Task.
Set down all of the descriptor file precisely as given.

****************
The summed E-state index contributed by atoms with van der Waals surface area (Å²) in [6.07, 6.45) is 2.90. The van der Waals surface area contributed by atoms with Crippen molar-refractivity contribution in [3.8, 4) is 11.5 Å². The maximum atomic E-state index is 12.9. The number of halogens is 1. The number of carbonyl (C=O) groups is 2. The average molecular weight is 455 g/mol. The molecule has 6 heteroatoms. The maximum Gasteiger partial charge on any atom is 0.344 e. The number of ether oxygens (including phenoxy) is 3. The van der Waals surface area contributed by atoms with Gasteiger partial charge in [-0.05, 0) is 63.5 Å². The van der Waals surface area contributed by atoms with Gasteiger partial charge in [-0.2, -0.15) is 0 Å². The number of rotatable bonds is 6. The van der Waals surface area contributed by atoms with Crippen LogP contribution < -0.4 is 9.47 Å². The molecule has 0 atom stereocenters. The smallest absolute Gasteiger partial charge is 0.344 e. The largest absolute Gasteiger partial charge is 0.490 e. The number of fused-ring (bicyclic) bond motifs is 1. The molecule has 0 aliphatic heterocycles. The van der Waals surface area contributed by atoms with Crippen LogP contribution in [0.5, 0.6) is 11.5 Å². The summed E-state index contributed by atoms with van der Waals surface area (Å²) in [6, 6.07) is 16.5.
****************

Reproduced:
The summed E-state index contributed by atoms with van der Waals surface area (Å²) in [6.07, 6.45) is 2.90. The van der Waals surface area contributed by atoms with Crippen molar-refractivity contribution in [3.8, 4) is 11.5 Å². The maximum atomic E-state index is 12.9. The number of halogens is 1. The number of carbonyl (C=O) groups is 2. The average molecular weight is 455 g/mol. The molecule has 6 heteroatoms. The maximum Gasteiger partial charge on any atom is 0.344 e. The number of ether oxygens (including phenoxy) is 3. The van der Waals surface area contributed by atoms with Gasteiger partial charge in [-0.05, 0) is 63.5 Å². The van der Waals surface area contributed by atoms with Gasteiger partial charge in [-0.2, -0.15) is 0 Å². The number of rotatable bonds is 6. The van der Waals surface area contributed by atoms with Crippen LogP contribution < -0.4 is 9.47 Å². The molecule has 0 atom stereocenters. The smallest absolute Gasteiger partial charge is 0.344 e. The largest absolute Gasteiger partial charge is 0.490 e. The number of fused-ring (bicyclic) bond motifs is 1. The molecule has 0 aliphatic heterocycles. The van der Waals surface area contributed by atoms with Crippen LogP contribution in [0.5, 0.6) is 11.5 Å². The summed E-state index contributed by atoms with van der Waals surface area (Å²) in [6, 6.07) is 16.5.